MY Clear View Windshield Repair, Inc. et al v. Geico Advantage Insurance Company et al

Middle District of Florida, flmd-8:2017-cv-00468

OPINION AND ORDER granting {{3}} Motion to Dismiss. Case terminated on 2/14/17; denying {{11}} Motion to Remand. Ordered that defendant GEICO County is dismissed without prejudice and this case is transferred to the United States District Court for the Middle District of Florida. (Signed by Judge Melinda Harmon) Parties notified.(rosaldana, 4) [Transferred from txsd on 2/24/2017.]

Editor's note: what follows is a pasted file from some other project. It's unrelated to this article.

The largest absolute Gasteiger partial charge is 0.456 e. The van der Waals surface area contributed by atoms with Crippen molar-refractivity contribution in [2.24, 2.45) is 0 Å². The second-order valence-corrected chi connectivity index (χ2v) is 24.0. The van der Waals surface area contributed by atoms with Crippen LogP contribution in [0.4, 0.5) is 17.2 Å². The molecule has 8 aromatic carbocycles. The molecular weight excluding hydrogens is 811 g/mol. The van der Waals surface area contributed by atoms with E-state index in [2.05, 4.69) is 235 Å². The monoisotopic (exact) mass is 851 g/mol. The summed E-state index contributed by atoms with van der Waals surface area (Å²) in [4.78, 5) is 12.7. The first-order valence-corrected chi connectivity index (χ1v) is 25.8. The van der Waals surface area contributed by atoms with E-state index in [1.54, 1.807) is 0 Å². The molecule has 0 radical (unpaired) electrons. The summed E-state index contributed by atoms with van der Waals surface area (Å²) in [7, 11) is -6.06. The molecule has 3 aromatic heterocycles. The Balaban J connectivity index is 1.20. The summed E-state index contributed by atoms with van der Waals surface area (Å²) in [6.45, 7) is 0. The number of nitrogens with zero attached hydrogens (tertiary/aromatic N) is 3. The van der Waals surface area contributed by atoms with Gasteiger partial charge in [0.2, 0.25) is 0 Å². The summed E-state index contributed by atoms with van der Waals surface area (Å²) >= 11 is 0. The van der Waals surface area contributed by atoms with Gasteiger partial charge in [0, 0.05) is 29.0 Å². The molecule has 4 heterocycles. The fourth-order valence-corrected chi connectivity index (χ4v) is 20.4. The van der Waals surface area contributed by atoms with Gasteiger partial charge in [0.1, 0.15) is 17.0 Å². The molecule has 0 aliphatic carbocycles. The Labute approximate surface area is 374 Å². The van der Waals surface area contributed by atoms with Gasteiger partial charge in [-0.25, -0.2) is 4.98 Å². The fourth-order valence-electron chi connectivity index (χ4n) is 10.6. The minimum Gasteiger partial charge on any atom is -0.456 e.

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3 PageID 315 United States District Court Southern District of Texas ENTERED UNITED STATES DISTRICT COURT February 23, 2017 SOUTHERN DISTRICT OF TEXAS David J. Bradley, Clerk HOUSTON DIVISION MY CLEAR VIEW WINDSHIELD REPAIR, § INC., et al, § § Plaintiffs, § VS. § CIVIL ACTION NO. 4:16-CV-02840 § GEICO ADVANTAGE INSURANCE § COMPANY, et al, § § Defendants. § OPINION AND ORDER Pending before the Court in the above-referenced cause are Defendants' Motion to Dismiss or in the Alternative to Stay or Transfer Venue, Doc. 3, and Plaintiffs' Motion to Remand, Doc. 11. Having considered the parties' motions, Plaintiffs' Complaint, Doc. 1-1 at 2– 24, and the relevant law, the Court concludes that it has subject-matter jurisdiction of this action and transfer is appropriate. Therefore, Defendants' Motion to Transfer is granted and Plaintiffs' Motion to Remand is denied. I. Background On August 5, 2016, Government Employees Insurance Company ("GEICO"), GEICO General Insurance Company ("GEICO General"), GEICO Indemnity Insurance Company ("GEICO Indemnity") and GEICO Casualty Insurance Company ("GEICO Casualty") sued Plaintiffs My Clear View Windshield Repair, Inc. ("My Clear View") and Clear Vision Windshield Repair, LLC ("Clear Vision") in the United States District Court for the Middle District of Florida, Case No. 8:16-cv-02241 (the "Florida Federal Action"). Doc. 3-2. The Florida Federal Action brings Federal RICO and related claims against Plaintiffs My Clear View and Clear Vision, as well as a number of other connected individuals and entities. See id. at 6–9. 1 / 13 3 PageID 316 The core issue in the Florida Federal Action is whether My Clear View and Clear Vision perpetrated a fraudulent scheme against the GEICO entities through the submission of fraudulent claims seeking reimbursement for windshield repair/replacement services allegedly provided to GEICO insureds. Doc. 3-2 at 2. The Florida Federal Action plaintiffs allege that My Clear View and Clear Vision provided financial consideration to the owners and managers of a number of Florida car dealerships so that they could gain access to the premises. Id. at 15–35. They then allegedly used that access to obtain and steal insurance information from GEICO insureds while the insureds were having their vehicles serviced at those dealerships. Id. My Clear View and Clear Vision then used the insureds' information to submit fraudulent claims for reimbursement to the GEICO plaintiffs. Id. To illustrate the breadth of My Clear View and Clear Vision's scheme, the GEICO plaintiffs' complaint details a number of incidents in which these fraudulent activities took place, listing insureds, dealerships, and dates. See id. On August 9, 2016, My Clear View and Clear Vision filed this civil action in the District Court of Harris, County, Texas, Case No. 206 52632 (the "State Court Action"). See Doc. 1-1 at 2. In the State Court Action, Plaintiffs sued all of the Florida Federal Action plaintiffs (GEICO, GEICO General, GEICO Indemnity, and GEICO Casualty) and added additional defendants, GEICO Advantage Insurance Company ("GEICO Advantage"), GEICO Choice Insurance Company ("GEICO Choice"), GEICO Secure Insurance Company ("GEICO Secure"), and GEICO County Insurance Company ("GEICO County"), (collectively "Defendants"). Doc. 1-1 at 6. In their Complaint, Plaintiffs state that they developed business relationships with dealerships throughout Texas and sixteen other states, including Florida, to provide windshield repair services to those dealership's customers during service appointments. Id. at 5, 10. Plaintiffs aver that Defendants interfered with these relationships, made misrepresentations to 2 / 13 3 PageID 317 GEICO insureds and dealerships about the manner in which Plaintiffs performed their services, and wrongfully withheld payment for Plaintiffs' services. Id. at 10–15. However, Plaintiffs do not name any Texas insureds, dealerships, or dealership managers by name in their Complaint. See id. On September 21, 2016, Defendants filed their Notice of Removal. Doc. 1. Therein, Defendants argued that GEICO County was improperly joined to the State Court Action for the purpose of defeating Defendants removal rights. Id. ¶ 22. Soon after filing their Notice of Removal, Defendants filed their pending Motion to Dismiss or in the Alternative to Stay or Transfer Venue. Doc. 3. Plaintiffs did not respond to Defendants' Motion. Instead, they filed their own pending Motion to Remand two months later. Doc. 11. Defendants likewise failed to respond to Plaintiffs' Motion to Remand. Both motions are now ripe for adjudication. II. Motion to Remand: Improper Joinder Plaintiffs' base their Motion to Remand on the argument that the State Court Action was not subject to removal because Defendant GEICO County is a Texas citizen and was properly joined as a defendant to the litigation. Id. at 3. Defendants argue that Plaintiffs joined GEICO County specifically to thwart Defendants' removal rights and avoid having this case transferred to Florida for adjudication alongside the related Florida Federal Action, which they contend involves the same issues and parties. Docs. 1 at 22, 27; 3 at 30–31. If Plaintiffs are correct, this Court lacks subject-matter jurisdiction and must remand. See Smallwood v. Ill. Cent. R. Co., 385 F.3d 568, 573 (5th Cir. 2004) (stating that a defendant may not remove a case to federal court on diversity-jurisdiction grounds if an in-state defendant is properly joined). If Defendants are correct, because the remaining parties are diverse, the district court has original subject-matter jurisdiction over Plaintiffs' state law claims and the exercise of 3 / 13 3 PageID 318 that jurisdiction is mandatory. Cuevas v. BAC Home Loans Servicing, LP, 648 F.3d 242, 250 (5th Cir. 2011). Accordingly, the Court must first address the question of improper joinder raised by Defendants' Notice of Removal and Plaintiffs' Motion to Remand. a. Legal Standard The federal removal statute allows for the removal of "any civil action brought in a State court of which the district courts of the United States have original jurisdiction." 28 U.S.C. § 1441(a). Although suits arising under federal law are removable without regard to the citizenship of the parties, diversity suits are removable only if the prerequisites of § 1332(a) are met and none of the "parties in interest properly joined and served as defendants is a citizen of the State in which such action is brought." Id. § 1441(b) (emphasis added). Thus, a case may be removed despite the presence of an in-state defendant if that defendant was improperly joined for the purpose of hindering removal. Smallwood, 385 F.3d at 572–73. "A defendant is improperly joined if the moving party establishes that (1) the plaintiff has stated a claim against a diverse defendant that he fraudulently alleges is nondiverse, or (2) the plaintiff has not stated a claim against a defendant that he properly alleges is nondiverse." Int'l Energy Ventures Mgmt., LLC v. United Energy Grp., Ltd., 818 F.3d 193, 199 (5th Cir. 2016) (citing Smallwood, 385 F.3d 573). The test for fraudulent joinder under the second prong "is whether the defendant has demonstrated that there is no possibility of recovery by the plaintiff against an in-state defendant, which stated differently means that there is no reasonable basis for the district court to predict that the plaintiff might be able to recover against an in-state defendant." Smallwood, 385 F.3d at 573. One way to resolve this issue is to "conduct a Rule 12(b)(6)-type analysis, looking initially at the allegations of the complaint to determine whether the complaint states a claim under state law against the in-state defendant." Id. (citations 4 / 13 3 PageID 319 omitted). Nevertheless, "the purpose of the improper joinder inquiry is to determine whether or not the in-state defendant was properly joined." Id. Accordingly, "the focus of the inquiry must be on the joinder, not the merits of the plaintiff's case." Id. b. Analysis Plaintiffs bring ten causes of action against Defendants: (1) defamation; (2) slander per se; (3) business disparagement; (4) violations of Section 541.054 of the Texas Insurance Code; (5) other violations of Chapter 541 of the Texas Insurance Code; (6) tortious interference with contract; (7) tortious interference with prospective business relations; (8) civil conspiracy; (9) negligent misrepresentation; and (10) negligence per se. Doc. 1-1 at 11–19. Looking to the allegations of the complaint, the Court finds that there is no reasonable basis for Plaintiffs to recover against GEICO County. i. Defamation, Slander Per Se, and Business Disparagement Claims To state a defamation claim under Texas law, Plaintiffs must plead facts showing that GEICO County "(1) published a statement; (2) that was defamatory concerning [Plaintiffs]; (3) while acting with negligence regarding the truth of the statement." Copeland v. State Farm Ins. Co., 15-10921, 2016 WL 4010441, at *2 (5th Cir. July 26, 2016) (per curiam) (unpublished) (quoting WFAA–TV, Inc. v. McLemore, 978 S.W.2d 568, 571 (Tex. 1998)) (internal quotation marks omitted). With regard to the first element, Plaintiffs must also identify the alleged defamatory statement and the speaker. Ameen v. Merck & Co., Inc., 226 Fed. App'x 363, 2007 WL 1026412, at *5 (5th Cir. 2007) (per curiam) (unpublished). "For a defamatory oral statement to constitute slander per se, it must fall within one of four categories: (1) imputation of a crime, (2) imputation of a loathsome disease, (3) injury to a person's office, business, profession, or calling, and (4) imputation of sexual misconduct." Fiber Sys. Int'l, Inc. v. Roehrs, 470 F.3d 1150, 5 / 13 3 PageID 320 1161 (5th Cir. 2006) (quoting Gray v. HEB Food Store No. 4, 941 S.W.2d 327, 329 (Tex. App.—Corpus Christi 1997, writ denied)) (internal quotation marks omitted). "A business disparagement claim is similar in many respects to a defamation action." Forbes Inc. v. Granada Biosciences, Inc., 124 S.W.3d 167, 170 (Tex. 2003) (citing Hurlbut v. Gulf Atl. Life Ins. Co., 749 S.W.2d 762, 766 (Tex. 1987)). "To establish a business disparagement claim under Texas law, Plaintiffs must show that (1) Defendants published false and disparaging information about Plaintiffs, with malice, (3) without privilege, and (4) that resulted in special damages to the plaintiff. LED Sign Co., LLC v. Hwee, CIV.A. H-08-1463, 2008 WL 5114957, at *9 (S.D. Tex. Dec. 3, 2008) (quoting Hurlbut, 749 S.W.2d at 766). Here, Plaintiffs have not identified a single specific statement allegedly made by GEICO County. Rather, Plaintiffs merely broadly assert that Defendants as a whole defamed, slandered, and disparaged Plaintiffs at an unspecified time, in an unspecified location, to unspecified individuals and businesses. Thus, their claims against GEICO County for defamation, slander per se, and business disparagement fail the Rule 12(b)(6)-like analysis for proper joinder. ii. Texas Insurance Code Claims Despite the Texas Insurance Code's use of broad statutory language in its definition of "person," which seems to give standing to "any person," Texas courts have severely limited standing to sue under Section 541.151. In re Burzynski, 989 F.2d 733, 740 (5th Cir. 1993). Indeed, there are only three recognized situations in which courts have found that a plaintiff has standing to sue under the Texas Insurance Code: the plaintiff (1) is a "person" engaged in the business of insurance; (2) is in privity of contract with the insurer on an insurance policy or an intended beneficiary of an insurance policy; or (3) relied on misrepresentations of coverage. Id. at 740–41. See also Chaffin v. Transamerica Ins. Co., 731 S.W.2d 728, 731 (Tex. App.— 6 / 13 3 PageID 321 Houston [14th Dist.] 1987, writ ref'd n.r.e.); Hermann Hosp. v. Nat'l Standard Ins. Co., 776 S.W.2d 249, 251–52 (Tex. App.—Houston [1st Dist.] 1989, writ denied). Plaintiffs' Insurance code claims fail because they make no allegations in their Complaint that they satisfy any of these requirements with respect to GEICO County. iii. Tortious Interference Claims Tortious interference with contract and tortious interference with prospective business relations are separate causes of action. Wal–Mart Stores, Inc. v. Sturges, 52 S.W.3d 711, 716–21, 725, 727 (Tex. 2001). To establish tortious interference with an existing contract, a plaintiff must show: "(1) an existing contract subject to interference, (2) a willful and intentional act of interference with the contract, (3) that proximately caused the plaintiff's injury, and (4) caused actual damages or loss." Prudential Ins. Co. of Am. v. Fin. Review Servs., Inc., 29 S.W.3d 74, 77 (Tex. 2000) (citing ACS Investors, Inc. v. McLaughlin, 943 S.W.2d 426, 430 (Tex. 1997)); see also Amigo Broad., LP v. Spanish Broad. Sys., Inc., 521 F.3d 472, 489 (5th Cir. 2008) (same). The elements of a claim for interference with prospective relations are: "(1) a reasonable probability that the parties would have entered into a contractual relationship; (2) an independently tortious or unlawful act by the defendant that prevented the relationship from occurring; (3) the defendant did such act with a conscious desire to prevent the relationship from occurring or knew that the interference was certain or substantially certain to occur as a result of his conduct; and (4) the plaintiff suffered actual harm or damage as a result of the defendant's interference." Annamalai v. News Corp Star US, LLC, CIV.A. H-13-1965, 2013 WL 5308290, at *3 (S.D. Tex. Sept. 19, 2013) (citation and internal quotation marks omitted). The plaintiff is required to plead that he had either a business relationship that had not yet been reduced to a written contract or a continuing business relationship. See Faucette v. Chantos, 322 S.W.3d 901, 7 / 13 3 PageID 322 915 (Tex. App.—Houston [14th Dist.] 2010, no pet.). In this case, Plaintiffs have failed to identify a single contract or specific business relationship that was lost because of Defendants' actions. Plaintiffs also fail to plead that GEICO County had actual knowledge of the existence of any contract as required to show willful and intentional interference. Accordingly, Plaintiffs' allegations are grossly inadequate under a Rule 12(b)(6)-like analysis. iv. Civil Conspiracy "To establish a claim for civil conspiracy in Texas, a plaintiff must show: '(1) two or more persons; (2) an objective to be accomplished; (3) a meeting of the minds on the objective; (4) one or more unlawful, overt acts; and (5) proximate damages.'" LED Sign Co., LLC, 2008 WL 5114957, at *7 (quoting Duzich v. Advantage Fin. Corp., 395 F.3d 527, 530 (5th Cir. 2004)). Because civil conspiracy is a derivative tort under Texas law, "[i]f a plaintiff fails to state a separate underlying claim on which the court may grant relief, then a claim for civil conspiracy necessarily fails." Meadows v. Hartford Life Ins. Co., 492 F.3d 634, 640 (5th Cir. 2007) (citing Tilton v. Marshall, 925 S.W.2d 672, 681 (Tex. 1996)). Therefore, whether a plaintiff has stated a claim for civil conspiracy "rises and falls on whether he stated a claim on an underlying tort." Id. at 640. Here, Plaintiffs fail to identify an agreement by Defendants to act against Plaintiffs. More importantly, however, because Plaintiffs' underlying claims for tortious interference fail, their civil conspiracy claim must also fail. v. Negligent Misrepresentation "To prove negligent misrepresentation, a plaintiff must show that: '(1) the representation is made by a defendant in the course of his business, or in a transaction in which he has a 8 / 13 3 PageID 323 pecuniary interest; (2) the defendant supplies 'false information' for the guidance of others in their business; (3) the defendant did not exercise reasonable care or competence in obtaining or communicating the information; and (4) the plaintiff suffers pecuniary loss by justifiably relying on the representation.'" Smith v. JPMorgan Chase Bank, N.A., 519 Fed. App'x 861, 865 (5th Cir. 2013) (unpublished) (citing Fed. Land Bank Ass'n of Tyler v. Sloane, 825 S.W.2d 439, 442 (Tex. 1991)). In this case, Plaintiffs fail to identify what representations were made, who made them, who they were made to, and when and where they were made. Plaintiffs also fail to allege what provisions of the GEICO insureds policies were misrepresented. Nor do Plaintiffs allege any specific facts to support their conclusory allegations that they relied on Defendants' misrepresentations and suffered damages as a result. As a result, Plaintiffs' negligent misrepresentation also fails. vi. Negligence per se Negligence per se is a common law doctrine whereby the courts establish the duty of care owed to third parties by reference to "a penal statute rather than on the reasonably prudent person test used in pure negligence claims." Smith v. Merritt, 940 S.W.2d 602, 607 (Tex. 1997) (citations omitted). A violation of a non-penal code statute does not establish a negligence per se claim. Ridgecrest Retirement & Healthcare v. Urban, 135 S.W.3d 757, 762 (Tex. App.—Hous. [1st Dist.] 2004, pet. denied). "A penal statute is one that defines a criminal offense and specifies a corresponding fine, penalty or punishment." Pack v. Crossroads, Inc., 53 S.W.3d 492, 509–10 (Tex. App.—Ft. Worth 2001, pet. denied) (citing Black's law Dictionary 1421 (7th ed. 1999)). The Texas Insurance Code section on which Plaintiffs rely for their negligence per se 9 / 13 3 PageID 324 claim is not penal in nature. See Tex. Ins. Code § 1952.301.1 Therefore, it cannot serve as the basis of a negligence per se claim. Plaintiffs' negligence per se claim fails. Because none of Plaintiffs' allegations against GEICO County can survive a Rule 12(b)(6)–type analysis, GEICO County is not properly joined. Consequently, Plaintiffs' Motion to Remand is denied and GEICO County must be dismissed without prejudice. See Int'l Energy Ventures Mgmt., LLC, 818 F.3d at 209 (upholding district court's denial of motion to remand and noting that "[w]hen, as here, a court determines that a nondiverse party has been improperly joined to defeat diversity, that party must be dismissed without prejudice."). III. Motion to Dismiss, Stay, or Transfer: First to File With GEICO County's dismissal there is complete diversity and no in-state defendant. As a result, the Court has subject-matter jurisdiction over the matter and may proceed to address Defendants' Motion. 1 That provision states in full: (a) Except as provided by rules adopted by the commissioner, under an automobile insurance policy that is delivered, issued for delivery, or renewed in this state, an insurer may not directly or indirectly limit the insurer's coverage under a policy covering damage to a motor vehicle by: (1) specifying the brand, type, kind, age, vendor, supplier, or condition of parts or products that may be used to repair the vehicle; or (2) limiting the beneficiary of the policy from selecting a repair person or facility to repair damage to the vehicle. (b) In settling a liability claim by a third party against an insured for property damage claimed by the third party, an insurer may not require the third-party claimant to have repairs made by a particular repair person or facility or to use a particular brand, type, kind, age, vendor, supplier, or condition of parts or products. Tex. Ins. Code § 1952.301. 10 / 13 3 PageID 325 a. Legal Standard In order "to avoid the waste of duplication, to avoid rulings which may trench upon the authority of sister courts, and to avoid piecemeal resolution of issues that call for a uniform result," federal district courts must "exercise care to avoid interference with each other's affairs." W. Gulf Mar. Ass'n v. ILA Deep Sea Local 24, 751 F.2d 721, 728 (5th Cir. 1985) (citations omitted). To this end, federal courts apply the first-to-file rule when related cases are pending before two federal courts. Save Power Ltd. v. Syntek Fin. Corp., 121 F.3d 947, 950 (5th Cir. 1997). In these circumstances, the rule provides that "'the court in which the case was last filed may refuse to hear it if the issues raised by the cases substantially overlap.'" Int'l Fid. Ins. Co. v. Sweet Little Mexico Corp., 665 F.3d 671, 677–78 (5th Cir. 2011) (quoting Cadle Co. v. Whataburger of Alice, Inc., 174 F.3d 599, 603 (5th Cir. 1999)). The court in the second filed action may instead "dismiss the case, stay the case, or transfer the case to the court in the first filed action." Dxp Enters., Inc. v. Hill, 4:15-CV-3471, 2016 WL 4159756, at *3 (S.D. Tex. Aug. 3, 2016) (quoting McGrew v. Quinn's Rental Servs. (USA), LLC, No. CV H-16-543, 2016 WL 3974836, at *1 (S.D. Tex. July 25, 2016)). Importantly, the first-to-file rule does not require that cases be identical, only that there be "substantial overlap." Save Power Ltd., 121 F.3d at 950. "'Substantial overlap' is not 'complete overlap;' '[c]omplete identity of parties and issues need not be shown to invoke the first-to-file rule.'" Dxp Enters., Inc., 2016 WL 4159756, at *2 (quoting McGrew, 2016 WL 3974836, at *1). In deciding if a substantial overlap exists, courts examine factors such as whether the core issue is the same and whether much of the proof adduced would be identical. Sweet Little Mexico Corp., 665 F.3d at 678 (citing W. Gulf Maritime Ass'n, 751 F.2d 721, 730 (5th Cir. 1985); Mann Mfg., Inc. v. Hortex Inc., 439 F.2d 403, 407 (5th Cir. 1971)). "'Where the 11 / 13 3 PageID 326 overlap between two suits is less than complete, the judgment is made case by case, based on such factors as the extent of overlap, the likelihood of conflict, the comparative advantage and the interest of each forum in resolving the dispute.'" Save Power Ltd., 121 F.3d at 950–51 (quoting TPM Holdings, Inc. v. Intra–Gold Indus., Inc., 91 F.3d 1, 4 (1st Cir. 1996) (per curiam)). b. Analysis The Court is of the opinion that there is substantial overlap between the State Court Action and the Florida Federal Action. As Plaintiffs admit, they conduct business in seventeen states, including Texas and Florida. Doc. 1-1 at 9. Although Plaintiffs' Complaint purports to focus its claims on Defendants' actions in Texas, the core issue in both suits is the same: the validity of Plaintiffs' services to GEICO insureds during the insureds' visits to dealerships that Plaintiffs contracted with. As such, as Defendants' point out, Plaintiffs' claims in the State Court Action are more appropriately counterclaims or affirmative defenses to the Florida Federal Action. See Doc. 3 at 31. Accordingly, this Court grants Defendants' Motion to Transfer. IV. Conclusion For the foregoing reasons, it is hereby ORDERED that Defendants' Motion to Dismiss or in the Alternative to Stay or Transfer Venue, Doc. 3, is GRANTED and Plaintiffs' Motion to Remand, Doc. 11, is DENIED. Accordingly, it is further ORDERED that Defendant GEICO County is DISMISSED WITHOUT PREJUDICE and this case is TRANSFERRED to the United States District Court for the Middle District of Florida. 12 / 13 3 PageID 327 SIGNED at Houston, Texas, this 14th day of February, 2017. ___________________________________ MELINDA HARMON UNITED STATES DISTRICT JUDGE 13 / 13